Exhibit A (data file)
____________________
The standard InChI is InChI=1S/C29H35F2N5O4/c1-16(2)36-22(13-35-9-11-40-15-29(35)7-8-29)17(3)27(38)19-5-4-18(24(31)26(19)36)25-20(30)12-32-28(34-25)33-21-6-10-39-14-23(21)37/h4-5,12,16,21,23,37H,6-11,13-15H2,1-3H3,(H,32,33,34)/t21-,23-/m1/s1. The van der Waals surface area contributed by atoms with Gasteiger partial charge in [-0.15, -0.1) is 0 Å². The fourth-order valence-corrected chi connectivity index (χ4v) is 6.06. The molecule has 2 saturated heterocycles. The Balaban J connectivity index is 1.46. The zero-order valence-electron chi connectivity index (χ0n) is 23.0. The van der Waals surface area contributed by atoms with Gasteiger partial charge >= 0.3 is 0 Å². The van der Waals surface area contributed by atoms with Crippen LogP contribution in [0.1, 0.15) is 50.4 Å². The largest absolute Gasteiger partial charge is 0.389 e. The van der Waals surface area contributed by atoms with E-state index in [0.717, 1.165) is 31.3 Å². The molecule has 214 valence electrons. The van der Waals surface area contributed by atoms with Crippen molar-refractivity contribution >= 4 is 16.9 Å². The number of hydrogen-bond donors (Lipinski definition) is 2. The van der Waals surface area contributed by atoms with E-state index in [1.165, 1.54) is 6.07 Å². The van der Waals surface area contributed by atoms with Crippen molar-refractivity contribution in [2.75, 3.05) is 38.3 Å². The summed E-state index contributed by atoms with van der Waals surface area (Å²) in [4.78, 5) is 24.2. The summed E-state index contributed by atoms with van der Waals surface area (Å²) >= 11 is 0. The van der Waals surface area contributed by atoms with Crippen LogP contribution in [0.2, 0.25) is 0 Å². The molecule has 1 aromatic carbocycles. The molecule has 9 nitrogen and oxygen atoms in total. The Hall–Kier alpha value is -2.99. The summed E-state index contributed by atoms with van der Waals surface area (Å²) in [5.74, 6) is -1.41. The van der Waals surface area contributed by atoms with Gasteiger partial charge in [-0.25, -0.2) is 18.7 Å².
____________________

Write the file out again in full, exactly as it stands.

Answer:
The standard InChI is InChI=1S/C29H35F2N5O4/c1-16(2)36-22(13-35-9-11-40-15-29(35)7-8-29)17(3)27(38)19-5-4-18(24(31)26(19)36)25-20(30)12-32-28(34-25)33-21-6-10-39-14-23(21)37/h4-5,12,16,21,23,37H,6-11,13-15H2,1-3H3,(H,32,33,34)/t21-,23-/m1/s1. The van der Waals surface area contributed by atoms with Gasteiger partial charge in [-0.15, -0.1) is 0 Å². The fourth-order valence-corrected chi connectivity index (χ4v) is 6.06. The molecule has 2 saturated heterocycles. The Balaban J connectivity index is 1.46. The zero-order valence-electron chi connectivity index (χ0n) is 23.0. The van der Waals surface area contributed by atoms with Gasteiger partial charge >= 0.3 is 0 Å². The van der Waals surface area contributed by atoms with Crippen LogP contribution in [0.1, 0.15) is 50.4 Å². The largest absolute Gasteiger partial charge is 0.389 e. The van der Waals surface area contributed by atoms with E-state index in [0.717, 1.165) is 31.3 Å². The molecule has 214 valence electrons. The van der Waals surface area contributed by atoms with Crippen molar-refractivity contribution >= 4 is 16.9 Å². The number of hydrogen-bond donors (Lipinski definition) is 2. The van der Waals surface area contributed by atoms with E-state index in [1.165, 1.54) is 6.07 Å². The van der Waals surface area contributed by atoms with Crippen molar-refractivity contribution in [2.75, 3.05) is 38.3 Å². The summed E-state index contributed by atoms with van der Waals surface area (Å²) in [4.78, 5) is 24.2. The summed E-state index contributed by atoms with van der Waals surface area (Å²) >= 11 is 0. The van der Waals surface area contributed by atoms with Crippen LogP contribution in [0.2, 0.25) is 0 Å². The molecule has 1 aromatic carbocycles. The molecule has 9 nitrogen and oxygen atoms in total. The Hall–Kier alpha value is -2.99. The summed E-state index contributed by atoms with van der Waals surface area (Å²) in [5.74, 6) is -1.41. The van der Waals surface area contributed by atoms with Gasteiger partial charge in [-0.25, -0.2) is 18.7 Å².